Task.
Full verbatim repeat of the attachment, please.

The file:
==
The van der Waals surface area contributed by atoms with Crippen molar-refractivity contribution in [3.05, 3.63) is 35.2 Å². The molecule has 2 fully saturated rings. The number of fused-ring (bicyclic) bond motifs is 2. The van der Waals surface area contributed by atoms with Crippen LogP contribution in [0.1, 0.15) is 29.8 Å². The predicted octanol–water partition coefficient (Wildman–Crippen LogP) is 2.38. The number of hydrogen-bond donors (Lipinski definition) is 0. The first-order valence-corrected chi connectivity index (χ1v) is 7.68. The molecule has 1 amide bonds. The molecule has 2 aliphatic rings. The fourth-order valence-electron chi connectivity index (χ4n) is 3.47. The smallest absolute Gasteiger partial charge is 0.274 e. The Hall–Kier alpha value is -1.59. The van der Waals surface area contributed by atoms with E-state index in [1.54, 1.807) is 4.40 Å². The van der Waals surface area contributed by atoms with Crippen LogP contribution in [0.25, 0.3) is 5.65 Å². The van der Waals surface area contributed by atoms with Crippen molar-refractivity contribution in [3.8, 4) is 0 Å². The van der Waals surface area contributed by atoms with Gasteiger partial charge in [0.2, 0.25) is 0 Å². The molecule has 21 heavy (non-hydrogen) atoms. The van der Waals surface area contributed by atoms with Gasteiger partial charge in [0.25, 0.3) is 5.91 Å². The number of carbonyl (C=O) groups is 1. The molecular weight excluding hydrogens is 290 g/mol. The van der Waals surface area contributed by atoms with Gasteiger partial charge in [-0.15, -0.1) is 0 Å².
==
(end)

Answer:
The van der Waals surface area contributed by atoms with Crippen molar-refractivity contribution in [3.05, 3.63) is 35.2 Å². The molecule has 2 fully saturated rings. The number of fused-ring (bicyclic) bond motifs is 2. The van der Waals surface area contributed by atoms with Crippen LogP contribution in [0.1, 0.15) is 29.8 Å². The predicted octanol–water partition coefficient (Wildman–Crippen LogP) is 2.38. The number of hydrogen-bond donors (Lipinski definition) is 0. The first-order valence-corrected chi connectivity index (χ1v) is 7.68. The molecule has 1 amide bonds. The molecule has 2 aliphatic rings. The fourth-order valence-electron chi connectivity index (χ4n) is 3.47. The smallest absolute Gasteiger partial charge is 0.274 e. The Hall–Kier alpha value is -1.59. The van der Waals surface area contributed by atoms with E-state index in [1.54, 1.807) is 4.40 Å². The van der Waals surface area contributed by atoms with Crippen LogP contribution in [0.25, 0.3) is 5.65 Å². The van der Waals surface area contributed by atoms with Crippen molar-refractivity contribution in [3.8, 4) is 0 Å². The van der Waals surface area contributed by atoms with Gasteiger partial charge in [0.2, 0.25) is 0 Å². The molecule has 21 heavy (non-hydrogen) atoms. The van der Waals surface area contributed by atoms with Gasteiger partial charge in [0.25, 0.3) is 5.91 Å². The number of carbonyl (C=O) groups is 1. The molecular weight excluding hydrogens is 290 g/mol. The van der Waals surface area contributed by atoms with Gasteiger partial charge in [-0.15, -0.1) is 0 Å².